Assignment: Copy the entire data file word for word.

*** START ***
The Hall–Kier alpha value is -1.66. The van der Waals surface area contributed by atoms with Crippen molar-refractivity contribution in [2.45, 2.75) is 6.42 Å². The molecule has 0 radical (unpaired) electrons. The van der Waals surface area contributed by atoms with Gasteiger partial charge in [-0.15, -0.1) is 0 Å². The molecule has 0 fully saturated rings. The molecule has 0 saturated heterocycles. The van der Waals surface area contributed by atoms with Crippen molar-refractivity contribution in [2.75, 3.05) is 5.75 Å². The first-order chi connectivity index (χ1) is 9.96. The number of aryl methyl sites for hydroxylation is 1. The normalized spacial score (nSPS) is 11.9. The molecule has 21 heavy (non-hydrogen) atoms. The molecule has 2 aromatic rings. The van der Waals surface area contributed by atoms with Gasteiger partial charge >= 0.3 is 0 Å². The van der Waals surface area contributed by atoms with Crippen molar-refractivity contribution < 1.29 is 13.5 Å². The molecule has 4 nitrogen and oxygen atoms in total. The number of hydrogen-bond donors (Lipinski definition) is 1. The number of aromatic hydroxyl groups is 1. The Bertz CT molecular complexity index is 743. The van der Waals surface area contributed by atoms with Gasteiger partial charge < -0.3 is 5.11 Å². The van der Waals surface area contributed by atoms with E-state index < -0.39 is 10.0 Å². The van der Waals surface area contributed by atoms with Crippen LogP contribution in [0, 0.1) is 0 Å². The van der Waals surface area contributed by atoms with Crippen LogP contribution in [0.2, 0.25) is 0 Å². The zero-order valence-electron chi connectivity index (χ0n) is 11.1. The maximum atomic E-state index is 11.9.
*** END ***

The Hall–Kier alpha value is -1.66. The van der Waals surface area contributed by atoms with Crippen molar-refractivity contribution in [2.45, 2.75) is 6.42 Å². The molecule has 0 radical (unpaired) electrons. The van der Waals surface area contributed by atoms with Gasteiger partial charge in [-0.15, -0.1) is 0 Å². The molecule has 0 fully saturated rings. The molecule has 0 saturated heterocycles. The van der Waals surface area contributed by atoms with Crippen molar-refractivity contribution in [2.75, 3.05) is 5.75 Å². The first-order chi connectivity index (χ1) is 9.96. The number of aryl methyl sites for hydroxylation is 1. The normalized spacial score (nSPS) is 11.9. The molecule has 21 heavy (non-hydrogen) atoms. The molecule has 2 aromatic rings. The van der Waals surface area contributed by atoms with Gasteiger partial charge >= 0.3 is 0 Å². The van der Waals surface area contributed by atoms with Crippen molar-refractivity contribution < 1.29 is 13.5 Å². The molecule has 4 nitrogen and oxygen atoms in total. The number of hydrogen-bond donors (Lipinski definition) is 1. The number of aromatic hydroxyl groups is 1. The Bertz CT molecular complexity index is 743. The van der Waals surface area contributed by atoms with Gasteiger partial charge < -0.3 is 5.11 Å². The van der Waals surface area contributed by atoms with E-state index < -0.39 is 10.0 Å². The van der Waals surface area contributed by atoms with Crippen LogP contribution in [0, 0.1) is 0 Å². The van der Waals surface area contributed by atoms with Crippen LogP contribution in [0.2, 0.25) is 0 Å². The zero-order valence-electron chi connectivity index (χ0n) is 11.1. The maximum atomic E-state index is 11.9.